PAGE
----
Many traditional and new foundations bring consecrated men and women to places where others usually cannot go. In recent years consecrated persons were able to leave the security of the known to thrust themselves into unknown places and works. Thanks to their total consecration they are in fact free to step in wherever there are critical needs. This has been witnessed in the recent foundations in new countries which present unique challenges, involving many provinces at the same time and creating international communities. With discerning eyes and generous hearts121 they have responded to the call of many who suffer in a concrete service of charity. Wherever they are, they have constituted a link between the Church and marginal groups and those not reached by ordinary pastoral ministry.
Even some charisms which seemed to have responded to times which have since passed have taken on a renewed vigour in this world which is experiencing trafficking of women and children into slavery; at the same time children, often the victims of abuse, run the risk of abandonment or conscription into armies.
Today there is a greater freedom in the exercise of the apostolates, a flourishing with greater awareness, a solidarity expressed through knowing how to stand with the people, assuming their problems, in order to respond to them, paying close attention to the signs of the times and to their needs. This multiplication of initiatives has demonstrated the importance of planning in mission if one desires to act in an ordered and efficient manner rather than haphazardly.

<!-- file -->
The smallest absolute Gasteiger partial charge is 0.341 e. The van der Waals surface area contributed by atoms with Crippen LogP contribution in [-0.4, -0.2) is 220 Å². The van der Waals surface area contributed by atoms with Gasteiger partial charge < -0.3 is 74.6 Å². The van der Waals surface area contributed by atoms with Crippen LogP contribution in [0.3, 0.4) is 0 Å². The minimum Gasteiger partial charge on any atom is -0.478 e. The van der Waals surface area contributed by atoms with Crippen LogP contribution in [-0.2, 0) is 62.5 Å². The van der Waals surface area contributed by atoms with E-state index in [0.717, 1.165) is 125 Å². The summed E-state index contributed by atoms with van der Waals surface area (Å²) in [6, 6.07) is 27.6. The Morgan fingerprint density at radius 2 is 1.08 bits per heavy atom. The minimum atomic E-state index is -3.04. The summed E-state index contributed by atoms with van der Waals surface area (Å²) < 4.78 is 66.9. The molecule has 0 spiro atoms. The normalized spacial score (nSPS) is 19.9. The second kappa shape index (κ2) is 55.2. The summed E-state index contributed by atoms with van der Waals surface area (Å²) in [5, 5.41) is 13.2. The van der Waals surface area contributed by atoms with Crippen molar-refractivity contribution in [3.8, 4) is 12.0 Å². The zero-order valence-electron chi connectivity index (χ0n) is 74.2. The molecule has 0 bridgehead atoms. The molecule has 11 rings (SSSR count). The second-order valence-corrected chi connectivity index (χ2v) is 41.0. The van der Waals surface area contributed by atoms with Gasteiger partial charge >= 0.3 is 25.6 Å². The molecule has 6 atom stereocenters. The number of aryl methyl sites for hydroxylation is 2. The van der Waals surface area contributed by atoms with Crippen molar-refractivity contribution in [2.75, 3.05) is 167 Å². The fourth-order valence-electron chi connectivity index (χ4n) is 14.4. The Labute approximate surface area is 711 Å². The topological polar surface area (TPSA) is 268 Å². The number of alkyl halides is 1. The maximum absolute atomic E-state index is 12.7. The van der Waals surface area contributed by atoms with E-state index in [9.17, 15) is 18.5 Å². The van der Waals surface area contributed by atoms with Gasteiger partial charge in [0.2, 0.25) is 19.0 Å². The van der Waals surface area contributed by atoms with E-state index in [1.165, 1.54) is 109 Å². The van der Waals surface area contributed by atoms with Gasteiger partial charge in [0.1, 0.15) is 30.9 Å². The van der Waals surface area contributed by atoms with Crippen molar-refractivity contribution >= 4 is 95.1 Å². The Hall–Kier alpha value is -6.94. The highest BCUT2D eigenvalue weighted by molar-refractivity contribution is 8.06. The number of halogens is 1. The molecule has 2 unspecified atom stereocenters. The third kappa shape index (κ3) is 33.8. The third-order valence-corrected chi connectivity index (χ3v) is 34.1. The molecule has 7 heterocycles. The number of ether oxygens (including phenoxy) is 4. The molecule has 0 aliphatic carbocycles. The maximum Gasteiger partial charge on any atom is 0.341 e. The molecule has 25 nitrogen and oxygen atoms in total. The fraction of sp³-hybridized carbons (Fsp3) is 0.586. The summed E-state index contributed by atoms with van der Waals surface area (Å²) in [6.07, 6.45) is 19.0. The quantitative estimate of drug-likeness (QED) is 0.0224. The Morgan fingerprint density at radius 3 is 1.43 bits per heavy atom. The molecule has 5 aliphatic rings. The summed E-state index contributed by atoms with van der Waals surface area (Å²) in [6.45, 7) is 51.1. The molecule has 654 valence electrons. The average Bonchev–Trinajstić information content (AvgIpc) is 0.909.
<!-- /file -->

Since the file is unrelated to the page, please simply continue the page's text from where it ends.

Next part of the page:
37. The first task which must be once again assumed with enthusiasm is the proclamation of Christ to all. This task falls especially to consecrated men and women who bring the message to the growing number of those who ignore it. This mission is still in its beginning stages and we must commit ourselves with all our resources to bring it about.122 The confident and mutually dependent action of missionaries must always seek better ways of responding to the demands of inculturation in such a way that the specific values of each people are not rejected but purified and brought to their fullness.123 While remaining totally faithful to the proclamation of the Gospel, Christianity of the third millennium will also be characterized by the face of the many cultures and peoples where it is taken up and rooted.124
38. Following a glorious tradition, a great number of consecrated persons, especially women, exercise their apostolate in health care ministries continuing Christ's mission of mercy. In the footsteps of the Divine Samaritan, they draw close to those who suffer, seeking to ease their pain. Their professional competence, attentively seeking to make the practice of medicine more human, gives space to the Gospel which enlightens even the most difficult experiences of human life and death with goodness and confidence. For this reason the poorest and most abandoned patients will be those who are the preferred recipients of their care.125